Sure, This Method Of Moving And Off-Loading A Huge Bulldozer LOOKS Terrifying, But It Works Seamlessly

Sure, This Method Of Moving And Off-Loading A Huge Bulldozer LOOKS Terrifying, But It Works Seamlessly

We have showed you several videos highlighting some of the awesome equipment and methods employed to move said stuff in the mining business this year and we’re going to say that this is the best one yet. We’re making that claim mainly on the grounds that it seems like the whole operation is heading for disaster but in reality, it all works out perfectly and this is obviously something that they have done a time or three hundred at this facility. All this being said, we’d not want to be the dozer operator sitting all the way up there in the sky and bouncing on down the road in the back of the haul truck.

The only real question we have about this whole thing regards the level of grip that the steel tracks on the dozer have on the steel bed of the haul truck. We’d have thought that it would take far less of an angle to actually slide the bulldozer out of the truck. The bed is coming up on vertical before the big guy starts to slide. Is this just a function of the massive weight of the machine or are there other gription related forces at work? We know at least one of you is in the mining business out there so let us know.

Oh, and the accents/language we hear the people in the video speaking with pretty much indicate that this was not filmed in the USA. We’re also going out on limb to suggest that if it were, the government/OSHA/whatever organization is in charge of mines would be up the keister of the operators of this place that they’d be locked down in a New York minute. Don’t try this at home with your own mining equipment, kids!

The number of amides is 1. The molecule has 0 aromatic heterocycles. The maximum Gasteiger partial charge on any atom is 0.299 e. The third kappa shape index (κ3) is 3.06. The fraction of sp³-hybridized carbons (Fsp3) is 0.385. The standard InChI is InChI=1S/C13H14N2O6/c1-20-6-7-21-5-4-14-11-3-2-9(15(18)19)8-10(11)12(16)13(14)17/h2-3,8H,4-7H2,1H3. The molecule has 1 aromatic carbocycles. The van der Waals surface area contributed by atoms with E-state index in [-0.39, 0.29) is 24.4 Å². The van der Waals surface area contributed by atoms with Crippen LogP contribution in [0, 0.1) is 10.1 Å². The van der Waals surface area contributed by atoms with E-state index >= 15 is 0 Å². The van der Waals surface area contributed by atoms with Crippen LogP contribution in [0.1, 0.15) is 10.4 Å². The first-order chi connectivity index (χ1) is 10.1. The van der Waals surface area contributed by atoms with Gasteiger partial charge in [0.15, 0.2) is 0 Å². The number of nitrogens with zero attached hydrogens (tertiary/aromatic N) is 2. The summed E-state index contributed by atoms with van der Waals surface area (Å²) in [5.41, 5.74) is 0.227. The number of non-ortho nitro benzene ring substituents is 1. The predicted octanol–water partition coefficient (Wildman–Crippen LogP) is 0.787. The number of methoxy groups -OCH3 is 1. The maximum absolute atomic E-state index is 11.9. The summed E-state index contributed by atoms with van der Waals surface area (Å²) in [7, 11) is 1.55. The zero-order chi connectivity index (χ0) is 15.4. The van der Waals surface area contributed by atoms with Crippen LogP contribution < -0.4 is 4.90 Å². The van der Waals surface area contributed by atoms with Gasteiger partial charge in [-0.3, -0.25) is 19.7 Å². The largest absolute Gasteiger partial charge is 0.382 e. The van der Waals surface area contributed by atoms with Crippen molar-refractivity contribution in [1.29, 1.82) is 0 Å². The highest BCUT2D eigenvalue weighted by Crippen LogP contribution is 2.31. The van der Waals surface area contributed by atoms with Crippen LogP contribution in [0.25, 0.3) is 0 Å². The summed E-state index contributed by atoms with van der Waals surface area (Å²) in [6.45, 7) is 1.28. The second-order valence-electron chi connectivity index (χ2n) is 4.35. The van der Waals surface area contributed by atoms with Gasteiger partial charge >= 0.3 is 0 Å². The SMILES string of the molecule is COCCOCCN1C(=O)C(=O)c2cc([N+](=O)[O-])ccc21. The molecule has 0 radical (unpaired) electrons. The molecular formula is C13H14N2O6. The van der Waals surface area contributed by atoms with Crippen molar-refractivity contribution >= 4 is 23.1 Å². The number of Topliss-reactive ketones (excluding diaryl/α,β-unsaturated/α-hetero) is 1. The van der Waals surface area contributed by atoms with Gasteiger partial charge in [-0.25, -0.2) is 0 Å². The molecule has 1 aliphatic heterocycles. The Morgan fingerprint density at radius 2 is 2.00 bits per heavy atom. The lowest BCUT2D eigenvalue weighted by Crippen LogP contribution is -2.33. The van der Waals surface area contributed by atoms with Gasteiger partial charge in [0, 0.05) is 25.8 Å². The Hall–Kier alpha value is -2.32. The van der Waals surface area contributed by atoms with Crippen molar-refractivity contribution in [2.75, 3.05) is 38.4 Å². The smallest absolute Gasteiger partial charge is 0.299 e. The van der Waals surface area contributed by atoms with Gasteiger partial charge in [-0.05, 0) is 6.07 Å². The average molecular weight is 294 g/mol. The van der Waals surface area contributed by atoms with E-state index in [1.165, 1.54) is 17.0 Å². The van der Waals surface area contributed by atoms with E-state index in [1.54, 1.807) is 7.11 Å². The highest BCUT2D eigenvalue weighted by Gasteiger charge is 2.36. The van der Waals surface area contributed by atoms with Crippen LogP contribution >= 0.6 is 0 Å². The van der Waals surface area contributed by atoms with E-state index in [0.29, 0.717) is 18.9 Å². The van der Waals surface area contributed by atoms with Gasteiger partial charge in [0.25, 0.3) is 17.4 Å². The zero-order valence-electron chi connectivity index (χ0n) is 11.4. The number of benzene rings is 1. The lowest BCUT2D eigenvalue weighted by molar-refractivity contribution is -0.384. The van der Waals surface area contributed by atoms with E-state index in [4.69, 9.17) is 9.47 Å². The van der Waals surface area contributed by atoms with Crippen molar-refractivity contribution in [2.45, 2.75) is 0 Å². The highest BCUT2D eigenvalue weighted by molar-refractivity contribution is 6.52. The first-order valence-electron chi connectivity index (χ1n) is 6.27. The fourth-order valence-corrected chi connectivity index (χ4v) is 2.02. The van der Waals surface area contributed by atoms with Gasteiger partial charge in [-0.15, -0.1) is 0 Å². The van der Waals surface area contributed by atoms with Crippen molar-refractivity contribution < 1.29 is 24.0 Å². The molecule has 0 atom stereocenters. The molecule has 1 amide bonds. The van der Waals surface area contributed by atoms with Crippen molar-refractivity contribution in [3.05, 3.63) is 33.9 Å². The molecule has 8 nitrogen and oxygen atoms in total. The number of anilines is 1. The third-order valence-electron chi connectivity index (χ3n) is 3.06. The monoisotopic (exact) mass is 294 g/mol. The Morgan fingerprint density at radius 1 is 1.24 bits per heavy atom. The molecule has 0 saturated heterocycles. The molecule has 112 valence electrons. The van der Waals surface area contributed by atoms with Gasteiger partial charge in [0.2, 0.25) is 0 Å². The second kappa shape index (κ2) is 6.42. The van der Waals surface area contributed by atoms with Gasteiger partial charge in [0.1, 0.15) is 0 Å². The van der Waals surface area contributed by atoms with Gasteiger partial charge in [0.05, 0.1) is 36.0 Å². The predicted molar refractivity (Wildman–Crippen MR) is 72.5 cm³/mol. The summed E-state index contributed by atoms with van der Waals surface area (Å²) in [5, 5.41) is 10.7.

• Share This
  • Pinterest
  • 0

5 thoughts on “Sure, This Method Of Moving And Off-Loading A Huge Bulldozer LOOKS Terrifying, But It Works Seamlessly

  1. CharlesW

    The copper open pit mine I worked in this was common practice of moving the large dozers from one side of the mine to the other

  2. loren

    The key appears to be, jamming the dozer blade into that pile of dirt they aimed at. It’s good when you can trust your co-workers… Loading our own small 4×4 tractor into our dump trailer is similar but less extreme and a one-man job, still kinda gives you the willies when you crawl on and off with the thing tilted.

  3. TheSilverBuick

    MSHA is the agency, and there is a bucket or two of dirt in the bed of the truck before the dozer is placed inside. I kinda wonder how they got the dozer in there?

    We’ve transported dozers and drills in the back of haul trucks, but we built loading docks (out of dirt and old haul truck tires) to drive them into and out of the beds. Always had a bucket or two of dirt in the bed and never let the operator ride in the dozer or drill during transport. We did one time have a dozer roll off the back though. Flat drop of like 15 feet when the ripper hit the ground and the blade was still up in the truck bed. Amazingly didn’t damage a single thing!

  4. Joe Kidd

    Now you know why countries like the USA and Australia cant compete with these guys .It would take us 2 days just to do the risk assessment just to load the sucker let alone move it !!!

  5. R.J.

    I have seen lots of excavation companies haul their dozers (up to D5 or D6) and mini excavators on the highways in the backs of their dump trucks…same concept…just larger scale. If it fits, it’s good to go

Comments are closed.